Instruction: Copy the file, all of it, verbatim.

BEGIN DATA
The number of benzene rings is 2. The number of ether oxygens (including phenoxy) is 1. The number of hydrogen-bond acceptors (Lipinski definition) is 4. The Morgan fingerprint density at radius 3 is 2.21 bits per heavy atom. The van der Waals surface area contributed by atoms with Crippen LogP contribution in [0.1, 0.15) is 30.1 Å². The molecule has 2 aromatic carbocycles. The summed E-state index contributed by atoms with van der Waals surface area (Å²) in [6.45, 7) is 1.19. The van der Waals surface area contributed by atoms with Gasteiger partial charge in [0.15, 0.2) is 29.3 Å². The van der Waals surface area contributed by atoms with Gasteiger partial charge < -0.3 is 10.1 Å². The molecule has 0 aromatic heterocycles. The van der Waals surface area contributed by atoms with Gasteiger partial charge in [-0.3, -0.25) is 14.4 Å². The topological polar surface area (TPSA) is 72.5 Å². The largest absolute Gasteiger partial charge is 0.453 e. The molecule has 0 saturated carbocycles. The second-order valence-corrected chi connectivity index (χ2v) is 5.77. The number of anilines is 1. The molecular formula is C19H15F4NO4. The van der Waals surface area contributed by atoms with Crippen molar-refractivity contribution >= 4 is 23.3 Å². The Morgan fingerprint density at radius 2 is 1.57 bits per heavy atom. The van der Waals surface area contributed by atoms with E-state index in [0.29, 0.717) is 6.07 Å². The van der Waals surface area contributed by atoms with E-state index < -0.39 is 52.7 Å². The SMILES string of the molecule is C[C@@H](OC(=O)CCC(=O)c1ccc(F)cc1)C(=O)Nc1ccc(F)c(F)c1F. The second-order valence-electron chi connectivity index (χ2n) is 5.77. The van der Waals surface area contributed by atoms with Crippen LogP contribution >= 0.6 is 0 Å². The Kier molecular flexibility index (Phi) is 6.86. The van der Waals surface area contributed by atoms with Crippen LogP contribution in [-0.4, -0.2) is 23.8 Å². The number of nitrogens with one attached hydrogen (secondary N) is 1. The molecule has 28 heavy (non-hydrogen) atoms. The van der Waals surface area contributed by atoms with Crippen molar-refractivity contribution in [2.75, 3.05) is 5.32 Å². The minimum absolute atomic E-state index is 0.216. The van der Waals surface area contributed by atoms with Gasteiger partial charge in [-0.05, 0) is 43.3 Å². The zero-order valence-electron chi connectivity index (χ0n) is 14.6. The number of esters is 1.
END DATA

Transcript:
The number of benzene rings is 2. The number of ether oxygens (including phenoxy) is 1. The number of hydrogen-bond acceptors (Lipinski definition) is 4. The Morgan fingerprint density at radius 3 is 2.21 bits per heavy atom. The van der Waals surface area contributed by atoms with Crippen LogP contribution in [0.1, 0.15) is 30.1 Å². The molecule has 2 aromatic carbocycles. The summed E-state index contributed by atoms with van der Waals surface area (Å²) in [6.45, 7) is 1.19. The van der Waals surface area contributed by atoms with Gasteiger partial charge in [0.15, 0.2) is 29.3 Å². The van der Waals surface area contributed by atoms with Gasteiger partial charge < -0.3 is 10.1 Å². The molecule has 0 aromatic heterocycles. The van der Waals surface area contributed by atoms with Gasteiger partial charge in [-0.3, -0.25) is 14.4 Å². The topological polar surface area (TPSA) is 72.5 Å². The largest absolute Gasteiger partial charge is 0.453 e. The molecule has 0 saturated carbocycles. The second-order valence-corrected chi connectivity index (χ2v) is 5.77. The number of anilines is 1. The molecular formula is C19H15F4NO4. The van der Waals surface area contributed by atoms with Crippen molar-refractivity contribution >= 4 is 23.3 Å². The Morgan fingerprint density at radius 2 is 1.57 bits per heavy atom. The van der Waals surface area contributed by atoms with E-state index in [0.29, 0.717) is 6.07 Å². The van der Waals surface area contributed by atoms with E-state index < -0.39 is 52.7 Å². The SMILES string of the molecule is C[C@@H](OC(=O)CCC(=O)c1ccc(F)cc1)C(=O)Nc1ccc(F)c(F)c1F. The second-order valence-electron chi connectivity index (χ2n) is 5.77. The van der Waals surface area contributed by atoms with Crippen LogP contribution >= 0.6 is 0 Å². The Kier molecular flexibility index (Phi) is 6.86. The van der Waals surface area contributed by atoms with Crippen LogP contribution in [-0.4, -0.2) is 23.8 Å². The number of nitrogens with one attached hydrogen (secondary N) is 1. The molecule has 28 heavy (non-hydrogen) atoms. The van der Waals surface area contributed by atoms with Crippen molar-refractivity contribution in [2.75, 3.05) is 5.32 Å². The minimum absolute atomic E-state index is 0.216. The van der Waals surface area contributed by atoms with Gasteiger partial charge in [-0.05, 0) is 43.3 Å². The zero-order valence-electron chi connectivity index (χ0n) is 14.6. The number of esters is 1.